My Waste, My Responsibility
Introduction: Waste is an end product of something useful that is to be discarded after use. This means, the more products manufactured and consumed, the more waste generated. This also implies that with the growing population, the waste produced would also grow. The question is, who is to hold responsibility for the waste produced?
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- My Waste My Responsibility
Growing up, we all read about sustainable development and eco-friendly behavior. One aspect of being eco-friendly is waste management. Waste management means managing the collected waste carefully, separating it into different categories and reusing recyclable products. I am sure we all are aware of the 3Rs of waste management. They are Reuse, Reduce and Recycle. Even though this concept has been reiterated by our books and teachers so many times, it is still neglected. I believe that this concept is a golden principle to make our lives better on this planet.
To reuse means to use things again and again so as to dump less and not discard those things that still have the potential to benefit us. This will reduce wastage and unnecessary manufacturing of excessive products that will later be a baggage for the planet. It also means to extract the advantage of the same product again and again and to promote sustainable development. For example reusing the plastic bags and bottles which, if accumulated will be harmful for the planet.
To reduce means to lessen the usage of a particular product which is generally detrimental in nature for example reducing the usage of plastics and then slowly eliminating its use altogether. For example instead of using plastic bags we can carry along with us jute or cloth bags to the market, this will reduce the burden on our planet because of the excessive time required to biodegrade plastics.
To recycle means to process a particular product or object in a way that it becomes utterly new after a series of processes and can be used again. For example recycling of used paper will make it completely new and fit to be used again by us. This shows us how important it is to manage our waste judiciously.
Concept Behind My Waste My Responsibility:
The concept behind ‘my waste my responsibility’ is that whoever uses or consumes a particular product is responsible for the waste generated. When we consume a particular product it becomes a responsibility to tackle the results. With innovative measures coming up to combat environmental damage not only does it become a consumer’s responsibility to manage his or her waste but also the producer’s responsibility. This is also called the extended producer responsibility (EPR).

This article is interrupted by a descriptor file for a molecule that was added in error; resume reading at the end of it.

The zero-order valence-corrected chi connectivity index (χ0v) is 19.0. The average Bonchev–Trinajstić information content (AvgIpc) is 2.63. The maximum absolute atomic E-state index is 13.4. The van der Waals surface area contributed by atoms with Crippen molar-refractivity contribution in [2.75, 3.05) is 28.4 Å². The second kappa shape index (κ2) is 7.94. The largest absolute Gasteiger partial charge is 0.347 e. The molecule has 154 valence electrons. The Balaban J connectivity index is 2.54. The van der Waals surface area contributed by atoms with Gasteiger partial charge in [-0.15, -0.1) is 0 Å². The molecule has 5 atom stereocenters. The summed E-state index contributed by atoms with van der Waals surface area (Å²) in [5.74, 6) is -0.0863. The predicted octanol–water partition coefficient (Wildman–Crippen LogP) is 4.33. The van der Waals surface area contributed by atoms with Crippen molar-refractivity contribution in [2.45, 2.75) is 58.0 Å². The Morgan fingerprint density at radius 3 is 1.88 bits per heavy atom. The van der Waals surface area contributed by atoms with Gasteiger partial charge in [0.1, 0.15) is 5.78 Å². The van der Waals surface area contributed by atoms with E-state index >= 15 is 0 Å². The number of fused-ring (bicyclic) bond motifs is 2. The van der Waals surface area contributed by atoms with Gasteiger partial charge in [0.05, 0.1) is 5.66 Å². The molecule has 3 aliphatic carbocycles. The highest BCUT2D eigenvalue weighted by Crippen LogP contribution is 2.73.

With extended producer responsibility we mean that the one who manufactures a particular product should be made liable and responsible for the damage that occurs after that particular product is used. Thus, making a producer discharge his functions as a responsible producer. This would make big companies and corporations not only take steps to improve profits but also to be equally responsible to the environment that bears the brunt of the profits generated by them. Eco Kari is a beautiful method to reuse plastics creatively. For example the foundations and NGOs use chips packets to create beautiful sling bags. Bamboo toothbrushes can be a good replacement to plastic brushes and wooden combs for plastic ones.
Multiple Plastic Management Rules:
Use and throw, single use, and disposable plastics are a big burden to the planet. Not only this will harm us but also our future generations because these plastics accumulate and do not degrade in millions of years. Even though the government has brought multiple plastic management rules, one of them being Plastic Management Rules, 2022, still single use plastic has not been eliminated. Plastic Waste Management (Second Amendment) Rules, 2022, were issued in view of the phasing out of certain single-use plastic products.
It mandates an increase in the thickness of plastic carry bags to over 120 microns. They provide for levying of penalties or environmental compensation under the “Polluter Pays” principle on those who do not comply with the rules. The biodegradable plastics do not leave any micro-plastics or visible or distinguishable or toxic residue, which has adverse environmental impacts, adhering to standards of the Bureau of Indian Standards and certified by the Central Pollution Control Board. I am still optimistic about these new rules. Let us wait and watch if the plastics are gradually phased out.
Conclusion: Rather than treating waste disposal only as the responsibility of the authorities, we as individuals are collectively responsible to effectively dispose of waste and to contribute to a clean environment. Our future is in our hands. Let us stand together to take small steps to use products judiciously, increase the shelf life and dump less.